The Internet was all abuzz about quantum computing in the wake of Google’s recent unveiling of Sycamore, a quantum computer with an unprecedented processing power of 53 qubits. Sycamore is the first computer to reach “quantum supremacy”—a fancy term for describing the capability of quantum computers to solve tasks that home or standard ones cannot.
So what is quantum computing and how does it work? This article takes a look at the advances made in the space and how these affect users.
What Is Quantum Computing?
Quantum computing uses quantum bits or qubits as opposed to bits (binary digits 1 and 0) that standard computers use to calculate answers to complex problems through a process called superposition. Superposition uses so-called quantum states, which refer to all possible combinations of 1 and 0.
Let’s take a look at an example to clarify. Say you want to go from point A to point B. Most people are hardwired to trace a single path from A to B. In quantum computing, though, you’re supposed to exhaust all means possible to arrive at point B. Some may prove to be dead ends, while others won’t. Quantum computers operate the same way. They discover both the wrong and right solutions until they end up with the best answer.
Quantum Computing Pros and Cons
Quantum computing sits very well with academic institutions and government agencies. A shining proof is the US$218 million funding that the U.S. Department of Energy granted to research bodies dedicated to Quantum Information Science (QIS). With this generous financial backing, researchers can further explore known and theoretical applications of quantum computers, such as developing new drugs or building smart cities.
Skeptics, however, believe that the emerging technology brings specific risks. From a cybersecurity perspective, a quantum computer can undo encryption algorithms for network connections and digital data, such as messages sent over Viber, Whatsapp, or other messaging apps. What’s more, this can happen without warning, and in 200 seconds, no less. The consequences can be disastrous, as our jobs, personal activities, and transactions these days make use of encrypted data.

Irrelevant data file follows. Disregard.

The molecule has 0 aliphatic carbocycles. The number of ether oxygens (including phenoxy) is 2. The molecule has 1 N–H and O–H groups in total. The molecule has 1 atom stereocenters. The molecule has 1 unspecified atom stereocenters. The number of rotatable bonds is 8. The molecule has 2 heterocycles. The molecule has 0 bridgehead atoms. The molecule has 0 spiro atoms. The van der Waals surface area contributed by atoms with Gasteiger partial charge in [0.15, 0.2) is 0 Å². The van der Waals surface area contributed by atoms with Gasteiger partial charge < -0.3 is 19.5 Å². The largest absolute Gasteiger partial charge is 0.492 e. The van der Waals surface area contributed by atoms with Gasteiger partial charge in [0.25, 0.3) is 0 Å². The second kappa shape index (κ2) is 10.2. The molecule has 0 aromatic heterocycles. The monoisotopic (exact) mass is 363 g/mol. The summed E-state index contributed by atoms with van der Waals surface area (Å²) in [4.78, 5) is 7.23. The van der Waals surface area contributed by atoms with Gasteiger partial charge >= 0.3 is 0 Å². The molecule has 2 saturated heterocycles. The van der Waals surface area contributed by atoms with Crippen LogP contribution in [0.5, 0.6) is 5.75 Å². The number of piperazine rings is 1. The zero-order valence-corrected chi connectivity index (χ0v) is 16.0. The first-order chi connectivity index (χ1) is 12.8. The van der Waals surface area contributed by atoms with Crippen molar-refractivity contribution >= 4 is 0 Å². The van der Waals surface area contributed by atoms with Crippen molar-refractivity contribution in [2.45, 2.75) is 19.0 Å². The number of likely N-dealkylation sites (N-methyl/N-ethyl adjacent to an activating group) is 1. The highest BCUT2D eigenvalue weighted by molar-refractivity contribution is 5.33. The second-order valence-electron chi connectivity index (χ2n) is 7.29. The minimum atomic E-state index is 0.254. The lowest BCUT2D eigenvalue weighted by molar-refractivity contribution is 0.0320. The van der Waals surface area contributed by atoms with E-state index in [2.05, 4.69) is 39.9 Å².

At the moment, mature or market-ready versions of quantum computers have proven useful in the following sectors:
- Transportation: Volkswagen teamed up with public transport provider CARRIS to test a traffic optimization system in Lisbon, Portugal, using quantum computers. The system relies on quantum computers to calculate the fastest route that the CARRIS fleet can take.
- Biomedical research: In 2012, Harvard University researchers used a quantum computer to simulate how protein folding occurs in molecular biochemistry. Protein folding is the process by which protein molecules transform from its simple structure into a coiled or three-dimensional one. Researchers study this process to discover how protein structures develop in degenerative diseases like Alzheimer’s and Parkinson’s and potentially find a cure. D-Wave, the quantum computer used, predicts the lowest-energy configurations of a folded protein.
- Finance: D-Wave and IBM both launched a commercial quantum computer that can be used to conduct financial risk modeling and analysis. The machine is also used in advanced investing, particularly in pricing derivatives—financial assets whose values depend on another—such as futures and stock options.
Indeed, the rise of quantum computing points to an exciting time in the world of computer science, physics, and technology as a whole. Future applications of quantum computing can bring forth innovations that improve the quality of life of many people. For now, we’ll have to wait and see until experts have ironed out kinks in currently available quantum computers.
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